She then moved forward, and Truth, who knew her among the most faithful of her followers, beckoned her to advance, till we were placed near the seat of Justice. The first who required the assistance of the office, came forward with a slow pace, and tumour of dignity, and shaking a weighty purse in his hand, demanded to be registered by Truth, as the Mæcenas of the present age, the chief encourager of literary merit, to whom men of learning and wit might apply in any exigence or distress with certainty of succour. Justice very mildly inquired, whether he had calculated the expense of such a declaration? whether he had been informed what number of petitioners would swarm about him? whether he could distinguish idleness and negligence from calamity, ostentation from knowledge, or vivacity from wit? To these questions he seemed not well provided with a reply, but repeated his desire to be recorded as a patron. Justice then offered to register his proposal on these conditions, that he should never suffer himself to be flattered; that he should never delay an audience when he had nothing to do; and that he should never encourage followers without intending to reward them. These terms were too hard to be accepted; for what, said he, is the end of patronage, but the pleasure of reading dedications, holding multitudes in suspense, and enjoying their hopes, their fears, and their anxiety, flattering them to assiduity, and, at last, dismissing them for impatience? Justice heard his confession, and ordered his name to be posted upon the gate among cheats and robbers, and publick nuisances, which all were by that notice warned to avoid.

Another required to be made known as the discoverer of a new art of education, by which languages and sciences might be taught to all capacities, and all inclinations, without fear of punishment, pain or confinement, loss of any part of the gay mein of ignorance, or any obstruction of the necessary progress in dress, dancing, or cards.

Justice and Truth did not trouble this great adept with many inquiries; but finding his address awkward and his speech barbarous, ordered him to be registered as a tall fellow who wanted employment, and might serve in any post where the knowledge of reading and writing was not required.

A man of very grave and philosophick aspect, required notice to be given of his intention to set out, a certain day, on a submarine voyage, and of his willingness to take in passengers for no more than double the price at which they might sail above water. His desire was granted, and he retired to a convenient stand, in expectation of filling his ship, and growing rich in a short time by the secrecy, safety, and expedition of the passage.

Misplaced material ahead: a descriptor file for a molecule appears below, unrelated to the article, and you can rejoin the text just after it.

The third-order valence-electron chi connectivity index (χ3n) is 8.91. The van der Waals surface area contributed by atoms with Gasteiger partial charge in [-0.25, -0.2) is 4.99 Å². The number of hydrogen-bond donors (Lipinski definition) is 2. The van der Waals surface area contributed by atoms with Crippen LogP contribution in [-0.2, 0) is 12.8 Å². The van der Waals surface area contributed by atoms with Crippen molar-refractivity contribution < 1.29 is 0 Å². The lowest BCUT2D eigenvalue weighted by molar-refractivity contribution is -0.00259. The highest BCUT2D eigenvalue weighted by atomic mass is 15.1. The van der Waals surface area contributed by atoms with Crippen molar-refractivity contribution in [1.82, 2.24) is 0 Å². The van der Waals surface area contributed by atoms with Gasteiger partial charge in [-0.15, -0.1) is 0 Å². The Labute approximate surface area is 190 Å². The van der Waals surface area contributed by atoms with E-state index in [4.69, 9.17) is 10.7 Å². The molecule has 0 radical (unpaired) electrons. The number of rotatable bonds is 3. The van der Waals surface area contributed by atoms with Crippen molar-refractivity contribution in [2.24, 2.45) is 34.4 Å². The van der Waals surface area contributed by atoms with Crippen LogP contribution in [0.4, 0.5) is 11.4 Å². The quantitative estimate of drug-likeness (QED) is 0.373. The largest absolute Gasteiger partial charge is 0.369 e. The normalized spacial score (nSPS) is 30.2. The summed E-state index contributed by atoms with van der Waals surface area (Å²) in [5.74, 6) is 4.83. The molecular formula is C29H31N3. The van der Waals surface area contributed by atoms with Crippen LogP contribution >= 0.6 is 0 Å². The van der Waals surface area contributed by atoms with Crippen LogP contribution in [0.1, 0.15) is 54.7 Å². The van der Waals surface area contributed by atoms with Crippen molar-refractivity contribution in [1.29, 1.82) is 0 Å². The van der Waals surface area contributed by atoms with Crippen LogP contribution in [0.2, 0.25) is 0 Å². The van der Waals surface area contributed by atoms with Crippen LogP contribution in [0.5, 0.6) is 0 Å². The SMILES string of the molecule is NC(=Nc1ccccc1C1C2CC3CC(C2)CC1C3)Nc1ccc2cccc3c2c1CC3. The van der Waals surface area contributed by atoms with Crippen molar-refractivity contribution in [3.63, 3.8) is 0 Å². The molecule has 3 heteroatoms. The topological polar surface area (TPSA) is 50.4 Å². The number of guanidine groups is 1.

Another desired to advertise the curious, that he had, for the advancement of true knowledge, contrived an optical instrument, by which those who laid out their industry on memorials of the changes of the wind, might observe the direction of the weather-cocks on the hitherside of the lunar world.

Another wished to be known as the author of an invention, by which cities or kingdoms might be made warm in winter by a single fire, a kettle, and pipe. Another had a vehicle by which a man might bid defiance to floods, and continue floating in an inundation, without any inconvenience, till the water should subside. Justice considered these projects as of no importance but to their authors, and therefore scarcely condescended to examine them: but Truth refused to admit them into the register.

Twenty different pretenders came in one hour to give notice of an universal medicine, by which all diseases might be cured or prevented, and life protracted beyond the age of Nestor. But Justice informed them, that one universal medicine was sufficient, and she would delay the notification till she saw who could longest preserve his own life.

A thousand other claims and offers were exhibited and examined. I remarked, among this mighty multitude, that, of intellectual advantages, many had great exuberance, and few confessed any want; of every art there were a hundred professors for a single pupil; but of other attainments, such as riches, honours, and preferments, I found none that had too much, but thousands and ten thousands that thought themselves entitled to a larger dividend.

It often happened, that old misers, and women married at the close of life, advertised their want of children; nor was it uncommon for those who had a numerous offspring, to give notice of a son or daughter to be spared; but, though appearances promised well on both sides, the bargain seldom succeeded; for they soon lost their inclination to adopted children, and proclaimed their intentions to promote some scheme of publick charity: a thousand proposals were immediately made, among which they hesitated till death precluded the decision.

As I stood looking on this scene of confusion, Truth condescended to ask me, what was my business at her office? I was struck with the unexpected question, and awaked by my efforts to answer it.